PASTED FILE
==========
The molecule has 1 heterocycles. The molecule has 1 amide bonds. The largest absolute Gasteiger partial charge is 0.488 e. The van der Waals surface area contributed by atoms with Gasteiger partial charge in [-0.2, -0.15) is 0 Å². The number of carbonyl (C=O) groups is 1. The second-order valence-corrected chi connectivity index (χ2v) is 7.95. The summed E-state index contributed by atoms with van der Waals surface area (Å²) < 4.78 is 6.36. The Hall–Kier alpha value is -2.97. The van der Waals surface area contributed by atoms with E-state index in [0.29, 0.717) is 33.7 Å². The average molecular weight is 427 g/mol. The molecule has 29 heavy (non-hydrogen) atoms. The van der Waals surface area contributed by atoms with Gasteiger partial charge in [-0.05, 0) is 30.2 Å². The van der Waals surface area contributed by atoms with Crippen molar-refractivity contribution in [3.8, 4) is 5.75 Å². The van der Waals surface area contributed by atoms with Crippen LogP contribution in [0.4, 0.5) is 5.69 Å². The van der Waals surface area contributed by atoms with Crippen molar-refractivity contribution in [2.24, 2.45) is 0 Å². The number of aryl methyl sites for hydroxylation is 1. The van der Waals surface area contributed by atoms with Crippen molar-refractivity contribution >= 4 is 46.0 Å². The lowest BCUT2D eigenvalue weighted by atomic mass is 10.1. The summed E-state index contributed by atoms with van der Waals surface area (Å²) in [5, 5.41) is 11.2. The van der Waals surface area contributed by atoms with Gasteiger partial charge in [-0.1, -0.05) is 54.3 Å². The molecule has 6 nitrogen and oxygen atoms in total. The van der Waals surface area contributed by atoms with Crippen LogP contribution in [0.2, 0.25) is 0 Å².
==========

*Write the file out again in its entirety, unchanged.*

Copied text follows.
The molecule has 1 heterocycles. The molecule has 1 amide bonds. The largest absolute Gasteiger partial charge is 0.488 e. The van der Waals surface area contributed by atoms with Gasteiger partial charge in [-0.2, -0.15) is 0 Å². The number of carbonyl (C=O) groups is 1. The second-order valence-corrected chi connectivity index (χ2v) is 7.95. The summed E-state index contributed by atoms with van der Waals surface area (Å²) < 4.78 is 6.36. The Hall–Kier alpha value is -2.97. The van der Waals surface area contributed by atoms with E-state index in [0.29, 0.717) is 33.7 Å². The average molecular weight is 427 g/mol. The molecule has 29 heavy (non-hydrogen) atoms. The van der Waals surface area contributed by atoms with Gasteiger partial charge in [-0.05, 0) is 30.2 Å². The van der Waals surface area contributed by atoms with Crippen molar-refractivity contribution in [3.8, 4) is 5.75 Å². The van der Waals surface area contributed by atoms with Crippen LogP contribution in [0.4, 0.5) is 5.69 Å². The van der Waals surface area contributed by atoms with Crippen molar-refractivity contribution in [2.24, 2.45) is 0 Å². The number of aryl methyl sites for hydroxylation is 1. The van der Waals surface area contributed by atoms with Crippen molar-refractivity contribution >= 4 is 46.0 Å². The lowest BCUT2D eigenvalue weighted by atomic mass is 10.1. The summed E-state index contributed by atoms with van der Waals surface area (Å²) in [5, 5.41) is 11.2. The van der Waals surface area contributed by atoms with Gasteiger partial charge in [-0.1, -0.05) is 54.3 Å². The molecule has 6 nitrogen and oxygen atoms in total. The van der Waals surface area contributed by atoms with Crippen LogP contribution in [0.2, 0.25) is 0 Å².